Andrew Harrer/Bloomberg

Andrew Harrer/Bloomberg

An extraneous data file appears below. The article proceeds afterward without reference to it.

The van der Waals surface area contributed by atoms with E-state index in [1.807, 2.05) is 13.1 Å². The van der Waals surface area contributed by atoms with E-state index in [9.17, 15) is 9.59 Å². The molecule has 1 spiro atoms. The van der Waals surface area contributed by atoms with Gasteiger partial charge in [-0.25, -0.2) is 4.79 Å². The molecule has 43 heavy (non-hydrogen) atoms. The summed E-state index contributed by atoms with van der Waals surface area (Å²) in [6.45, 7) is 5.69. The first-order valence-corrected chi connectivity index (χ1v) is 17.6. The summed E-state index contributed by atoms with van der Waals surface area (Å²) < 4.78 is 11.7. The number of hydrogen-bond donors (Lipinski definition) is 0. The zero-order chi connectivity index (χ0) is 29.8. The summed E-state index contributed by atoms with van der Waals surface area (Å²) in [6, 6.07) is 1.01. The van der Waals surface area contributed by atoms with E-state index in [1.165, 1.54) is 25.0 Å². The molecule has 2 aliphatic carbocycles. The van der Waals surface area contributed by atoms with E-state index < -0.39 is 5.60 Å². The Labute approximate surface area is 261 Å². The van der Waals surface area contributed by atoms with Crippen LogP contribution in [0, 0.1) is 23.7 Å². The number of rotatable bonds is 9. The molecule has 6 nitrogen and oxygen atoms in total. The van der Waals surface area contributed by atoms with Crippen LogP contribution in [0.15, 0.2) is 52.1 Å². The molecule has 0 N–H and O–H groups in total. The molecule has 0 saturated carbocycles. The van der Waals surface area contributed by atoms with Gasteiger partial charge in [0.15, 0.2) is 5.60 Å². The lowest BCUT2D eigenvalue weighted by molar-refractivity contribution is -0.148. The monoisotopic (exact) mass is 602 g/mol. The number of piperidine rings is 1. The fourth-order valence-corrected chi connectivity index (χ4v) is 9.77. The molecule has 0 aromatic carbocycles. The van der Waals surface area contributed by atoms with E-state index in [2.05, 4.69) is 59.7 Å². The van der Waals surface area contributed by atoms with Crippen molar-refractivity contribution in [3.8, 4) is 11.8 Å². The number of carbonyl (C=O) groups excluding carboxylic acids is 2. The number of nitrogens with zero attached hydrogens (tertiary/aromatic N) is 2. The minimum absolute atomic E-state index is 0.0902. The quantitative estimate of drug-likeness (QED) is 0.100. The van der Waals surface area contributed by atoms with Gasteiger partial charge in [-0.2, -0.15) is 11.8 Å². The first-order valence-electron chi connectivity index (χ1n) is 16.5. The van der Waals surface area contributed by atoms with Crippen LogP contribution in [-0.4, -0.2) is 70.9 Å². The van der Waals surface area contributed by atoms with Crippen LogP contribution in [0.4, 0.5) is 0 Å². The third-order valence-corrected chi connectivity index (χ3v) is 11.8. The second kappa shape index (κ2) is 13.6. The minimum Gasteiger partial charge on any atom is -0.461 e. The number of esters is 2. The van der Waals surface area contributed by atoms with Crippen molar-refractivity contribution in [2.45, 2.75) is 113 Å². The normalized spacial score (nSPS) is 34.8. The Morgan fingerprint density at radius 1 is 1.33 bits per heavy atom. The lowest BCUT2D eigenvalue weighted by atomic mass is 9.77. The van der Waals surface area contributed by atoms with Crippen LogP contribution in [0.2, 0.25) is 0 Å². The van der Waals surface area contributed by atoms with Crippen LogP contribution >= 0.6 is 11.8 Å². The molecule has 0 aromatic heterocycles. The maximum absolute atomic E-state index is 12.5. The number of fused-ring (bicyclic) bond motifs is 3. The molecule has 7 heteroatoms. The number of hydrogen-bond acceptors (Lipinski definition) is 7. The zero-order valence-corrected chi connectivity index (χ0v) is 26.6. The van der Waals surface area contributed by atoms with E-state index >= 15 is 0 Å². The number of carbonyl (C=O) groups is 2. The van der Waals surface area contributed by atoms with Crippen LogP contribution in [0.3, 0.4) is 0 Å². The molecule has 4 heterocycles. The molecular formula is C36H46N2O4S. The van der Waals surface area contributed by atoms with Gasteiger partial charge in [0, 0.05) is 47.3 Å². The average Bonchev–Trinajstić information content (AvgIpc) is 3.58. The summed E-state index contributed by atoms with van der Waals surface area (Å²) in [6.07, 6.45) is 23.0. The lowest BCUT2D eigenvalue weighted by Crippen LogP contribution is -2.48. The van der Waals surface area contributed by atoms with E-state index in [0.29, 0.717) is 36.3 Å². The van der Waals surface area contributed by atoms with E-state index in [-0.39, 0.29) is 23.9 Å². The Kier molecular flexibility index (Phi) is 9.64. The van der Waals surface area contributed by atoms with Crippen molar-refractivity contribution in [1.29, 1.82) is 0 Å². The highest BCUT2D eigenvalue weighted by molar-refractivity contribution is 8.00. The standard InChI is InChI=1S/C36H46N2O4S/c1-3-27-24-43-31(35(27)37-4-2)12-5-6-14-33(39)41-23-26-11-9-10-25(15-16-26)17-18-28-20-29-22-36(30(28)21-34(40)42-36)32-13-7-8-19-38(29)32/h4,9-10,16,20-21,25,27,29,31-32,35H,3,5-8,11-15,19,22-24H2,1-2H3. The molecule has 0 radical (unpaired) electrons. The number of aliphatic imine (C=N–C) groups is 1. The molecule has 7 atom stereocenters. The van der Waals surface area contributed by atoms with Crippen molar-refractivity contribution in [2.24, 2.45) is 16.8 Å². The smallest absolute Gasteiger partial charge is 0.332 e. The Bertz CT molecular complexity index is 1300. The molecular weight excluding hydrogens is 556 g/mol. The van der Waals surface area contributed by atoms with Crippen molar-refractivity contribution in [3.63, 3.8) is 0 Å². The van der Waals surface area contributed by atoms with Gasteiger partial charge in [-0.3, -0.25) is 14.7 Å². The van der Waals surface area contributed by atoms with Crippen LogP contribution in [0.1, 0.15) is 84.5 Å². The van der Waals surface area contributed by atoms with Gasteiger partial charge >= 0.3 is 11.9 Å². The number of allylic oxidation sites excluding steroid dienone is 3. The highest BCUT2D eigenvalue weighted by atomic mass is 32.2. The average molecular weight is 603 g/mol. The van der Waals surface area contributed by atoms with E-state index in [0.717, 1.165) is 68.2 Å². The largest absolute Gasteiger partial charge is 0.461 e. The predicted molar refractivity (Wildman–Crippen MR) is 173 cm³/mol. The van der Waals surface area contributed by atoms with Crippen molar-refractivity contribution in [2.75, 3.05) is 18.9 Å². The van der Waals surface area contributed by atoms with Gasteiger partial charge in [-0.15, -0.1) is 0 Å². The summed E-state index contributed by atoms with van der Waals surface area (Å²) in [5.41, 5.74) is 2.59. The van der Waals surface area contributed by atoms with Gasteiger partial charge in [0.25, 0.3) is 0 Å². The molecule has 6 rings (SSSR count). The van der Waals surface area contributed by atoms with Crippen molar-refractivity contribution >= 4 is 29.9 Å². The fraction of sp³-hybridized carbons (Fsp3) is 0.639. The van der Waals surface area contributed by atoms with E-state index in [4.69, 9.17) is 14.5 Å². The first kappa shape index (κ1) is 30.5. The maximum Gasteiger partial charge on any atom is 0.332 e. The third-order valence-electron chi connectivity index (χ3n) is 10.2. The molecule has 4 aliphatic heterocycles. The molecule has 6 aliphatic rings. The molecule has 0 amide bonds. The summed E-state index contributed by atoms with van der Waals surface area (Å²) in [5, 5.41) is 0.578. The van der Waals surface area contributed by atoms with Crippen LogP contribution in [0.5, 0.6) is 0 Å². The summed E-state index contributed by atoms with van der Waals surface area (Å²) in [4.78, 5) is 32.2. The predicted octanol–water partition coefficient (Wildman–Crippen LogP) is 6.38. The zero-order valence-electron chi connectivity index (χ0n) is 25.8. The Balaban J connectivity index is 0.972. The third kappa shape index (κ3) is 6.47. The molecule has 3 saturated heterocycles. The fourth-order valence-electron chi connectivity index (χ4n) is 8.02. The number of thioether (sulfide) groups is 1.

One day after their email ruling, the NLRB issued another doozy – this one, their final ruling on the “ambush” or “quickie” election, long sought by organized labor.  The new rule will effectively reduce, rather significantly, the amount of time an employer has to prepare for a union election.  The new rule provides that businesses will only have seven days after the NLRB authorizes a workplace election to raise any concerns, whereas the process previously could take months, during which time businesses could work to convince their employees that union representation might not be in their best interests.  The 700-page ruling issued Friday provides a broad array of further restrictions on employers and benefits to unionizing employees.  These include the new requirement of pre-election hearings within eight days of receipt of the election petition; requiring the employer to submit a “Statement of Position” within seven days of the petition; elimination of the current 25-day “grace period” between the hearing and the election; as well as a pre-election prohibition on all litigation over union eligibility issues.  The Coalition of Franchisee Associations (CFA) has produced a concise summary of the “ambush” rule and its impact available here.